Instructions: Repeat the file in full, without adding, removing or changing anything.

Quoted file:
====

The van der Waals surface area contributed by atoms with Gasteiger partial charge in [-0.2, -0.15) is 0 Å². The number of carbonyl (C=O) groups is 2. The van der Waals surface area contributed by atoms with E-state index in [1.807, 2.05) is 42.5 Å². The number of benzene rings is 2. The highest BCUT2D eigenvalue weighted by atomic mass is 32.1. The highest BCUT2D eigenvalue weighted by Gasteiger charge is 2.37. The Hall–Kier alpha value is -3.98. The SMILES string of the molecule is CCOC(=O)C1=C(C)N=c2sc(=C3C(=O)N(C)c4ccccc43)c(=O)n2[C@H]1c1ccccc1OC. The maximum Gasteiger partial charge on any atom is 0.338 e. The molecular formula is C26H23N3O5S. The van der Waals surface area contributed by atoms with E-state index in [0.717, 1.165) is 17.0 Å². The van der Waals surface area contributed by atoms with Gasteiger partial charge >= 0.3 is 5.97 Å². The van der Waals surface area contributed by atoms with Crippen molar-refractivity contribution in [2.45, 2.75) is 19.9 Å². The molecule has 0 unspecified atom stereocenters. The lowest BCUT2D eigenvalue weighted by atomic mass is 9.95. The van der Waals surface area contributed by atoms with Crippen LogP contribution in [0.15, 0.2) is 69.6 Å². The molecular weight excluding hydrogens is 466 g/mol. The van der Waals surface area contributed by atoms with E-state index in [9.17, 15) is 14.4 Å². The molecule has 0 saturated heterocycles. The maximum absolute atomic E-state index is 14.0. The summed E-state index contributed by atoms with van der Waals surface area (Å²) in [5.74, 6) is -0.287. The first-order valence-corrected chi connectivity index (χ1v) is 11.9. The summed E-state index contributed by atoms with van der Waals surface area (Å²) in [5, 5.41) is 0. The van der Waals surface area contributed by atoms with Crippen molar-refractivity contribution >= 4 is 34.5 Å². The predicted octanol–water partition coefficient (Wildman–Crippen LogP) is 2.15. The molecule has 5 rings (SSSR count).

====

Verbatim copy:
The van der Waals surface area contributed by atoms with Gasteiger partial charge in [-0.2, -0.15) is 0 Å². The number of carbonyl (C=O) groups is 2. The van der Waals surface area contributed by atoms with E-state index in [1.807, 2.05) is 42.5 Å². The number of benzene rings is 2. The highest BCUT2D eigenvalue weighted by atomic mass is 32.1. The highest BCUT2D eigenvalue weighted by Gasteiger charge is 2.37. The Hall–Kier alpha value is -3.98. The SMILES string of the molecule is CCOC(=O)C1=C(C)N=c2sc(=C3C(=O)N(C)c4ccccc43)c(=O)n2[C@H]1c1ccccc1OC. The maximum Gasteiger partial charge on any atom is 0.338 e. The molecular formula is C26H23N3O5S. The van der Waals surface area contributed by atoms with E-state index in [0.717, 1.165) is 17.0 Å². The van der Waals surface area contributed by atoms with Gasteiger partial charge >= 0.3 is 5.97 Å². The van der Waals surface area contributed by atoms with Crippen molar-refractivity contribution in [2.45, 2.75) is 19.9 Å². The molecule has 0 unspecified atom stereocenters. The lowest BCUT2D eigenvalue weighted by atomic mass is 9.95. The van der Waals surface area contributed by atoms with Crippen LogP contribution in [0.15, 0.2) is 69.6 Å². The molecular weight excluding hydrogens is 466 g/mol. The van der Waals surface area contributed by atoms with E-state index in [9.17, 15) is 14.4 Å². The molecule has 0 saturated heterocycles. The maximum absolute atomic E-state index is 14.0. The summed E-state index contributed by atoms with van der Waals surface area (Å²) in [5.74, 6) is -0.287. The first-order valence-corrected chi connectivity index (χ1v) is 11.9. The summed E-state index contributed by atoms with van der Waals surface area (Å²) in [5, 5.41) is 0. The van der Waals surface area contributed by atoms with Crippen molar-refractivity contribution >= 4 is 34.5 Å². The predicted octanol–water partition coefficient (Wildman–Crippen LogP) is 2.15. The molecule has 5 rings (SSSR count).